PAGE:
Optimism that China may end its yearlong trade spat with Canada over canola imports is fading after a court ruling against a Huawei Technologies Co. executive in Vancouver.

A judge ruled Wednesday that extradition proceedings may continue against Meng Wanzhou, Huawei’s chief financial officer. That has dampened hopes that the Asian nation may reinstate export licences of Canadian canola shippers before farmers harvest a new crop this fall, said Tony Tryhuk, the branch manager of an RBC Dominion Securities office in Winnipeg, Manitoba.

While there were signs China could be set to ease restrictions on imports of the Canadian oilseed, the market has “deflated” and now sees that as increasingly unlikely, he said. Canola futures fell 0.5 per cent to $461.40 a ton on ICE Futures U.S. in New York on Thursday.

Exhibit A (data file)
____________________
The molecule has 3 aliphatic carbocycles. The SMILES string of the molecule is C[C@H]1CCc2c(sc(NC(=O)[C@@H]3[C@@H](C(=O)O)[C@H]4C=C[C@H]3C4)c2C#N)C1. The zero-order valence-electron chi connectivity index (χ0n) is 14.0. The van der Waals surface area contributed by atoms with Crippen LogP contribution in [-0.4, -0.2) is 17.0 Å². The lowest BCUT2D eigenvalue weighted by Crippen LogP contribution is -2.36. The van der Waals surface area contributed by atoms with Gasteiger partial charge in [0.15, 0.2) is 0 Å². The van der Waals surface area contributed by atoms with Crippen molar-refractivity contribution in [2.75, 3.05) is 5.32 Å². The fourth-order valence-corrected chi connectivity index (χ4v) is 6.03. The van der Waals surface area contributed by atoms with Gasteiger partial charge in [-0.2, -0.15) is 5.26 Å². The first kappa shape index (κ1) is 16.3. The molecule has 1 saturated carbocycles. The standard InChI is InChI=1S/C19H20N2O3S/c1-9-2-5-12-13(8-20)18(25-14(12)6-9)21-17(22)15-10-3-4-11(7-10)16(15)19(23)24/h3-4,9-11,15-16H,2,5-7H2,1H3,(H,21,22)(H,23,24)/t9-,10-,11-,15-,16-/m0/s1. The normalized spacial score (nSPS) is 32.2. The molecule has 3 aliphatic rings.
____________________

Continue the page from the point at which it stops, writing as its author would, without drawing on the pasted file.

“The hope may have been dashed with respect to making any sales in the immediate future,” Tryhuk said. “Our hopes for a return to normalcy are resting on the outcome of this detention. Until that changes, I don’t think anybody sees a door opening.”

Last year China suspended the licences of two major Canadian shippers, Glencore Plc’s Canadian grain unit Viterra and Richardson International, citing pest and quarantine concerns, although the move was widely seen as retaliation over Meng’s arrest. Canada is the top grower and exporter of canola, an oilseed used in everything for deep-frying to salad dressings.

The disruption has resulted in an estimated $1 billion in lost revenue last year, according to the Canola Council of Canada. While there should not be a link between a court decision and Canada’s canola trade, the industry is concerned that could be the case and is dissatisfied they have not been able to have export permits restored, said Jim Everson, the council’s president. The industry will continue to work toward a solution, he said.

“It’s really hard to be optimistic given the messages we’re receiving about the judicial decision,” Everson said by phone.